Despite Stephen Colbert solidly kicking Jimmy Fallon to the curb in the ratings week after week, his Late Show tenure didn’t begin as fortuitous, as it took more than a year for him to settle into a groove that both viewers and CBS executives appreciated. However, as Colbert is now admitting in a Paleyfest interview, the less-than-smooth transition from The Colbert Report to The Late Show took a great toll on his psyche, knowing he still hadn’t worked out the best ways to creatively retool the show’s format from David Letterman’s reign — and this was all happening while Colbert was well into his tenure as host.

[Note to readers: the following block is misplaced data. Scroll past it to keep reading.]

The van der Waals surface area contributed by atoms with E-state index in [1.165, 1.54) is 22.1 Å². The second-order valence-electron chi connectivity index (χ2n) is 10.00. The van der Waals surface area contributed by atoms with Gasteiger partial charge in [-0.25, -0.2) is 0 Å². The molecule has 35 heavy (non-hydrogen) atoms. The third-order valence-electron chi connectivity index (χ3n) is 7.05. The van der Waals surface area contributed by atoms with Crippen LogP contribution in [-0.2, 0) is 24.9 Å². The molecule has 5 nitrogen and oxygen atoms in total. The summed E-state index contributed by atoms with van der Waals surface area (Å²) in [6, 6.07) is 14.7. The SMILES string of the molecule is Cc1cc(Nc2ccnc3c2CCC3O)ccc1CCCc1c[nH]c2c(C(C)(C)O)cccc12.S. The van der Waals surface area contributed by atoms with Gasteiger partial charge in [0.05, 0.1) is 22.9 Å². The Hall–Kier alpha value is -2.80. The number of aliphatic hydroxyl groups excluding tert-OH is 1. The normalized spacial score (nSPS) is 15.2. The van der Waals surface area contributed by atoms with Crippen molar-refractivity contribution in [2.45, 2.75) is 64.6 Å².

“My biggest fear was that people wouldn’t come back and notice, they wouldn’t see that I had finally found what I wanted the show to be,” Colbert said, according to Variety. “Those first six months felt terrible because you’re having to reinvent a new way to do the show, I had never my entire life done anything as myself, I had always done something in character, I was an actor. It was the first time I had to be me, I didn’t know if I could do that, so I had to learn to do something I’d never done before with a camera in front of me, on live television, in front of a massive audience.”
A defining moment of change, Colbert recalled, occurred when a producer told him to “do what you’re really good at, which is talking about what happened today,” when Colbert was freaking out about the show’s balance of comedy and politics. What ensued was a creative evolution that brought forth some of the most topical comedy and commentary in late-night history. And presidential bashing. A whole lot of presidential bashing.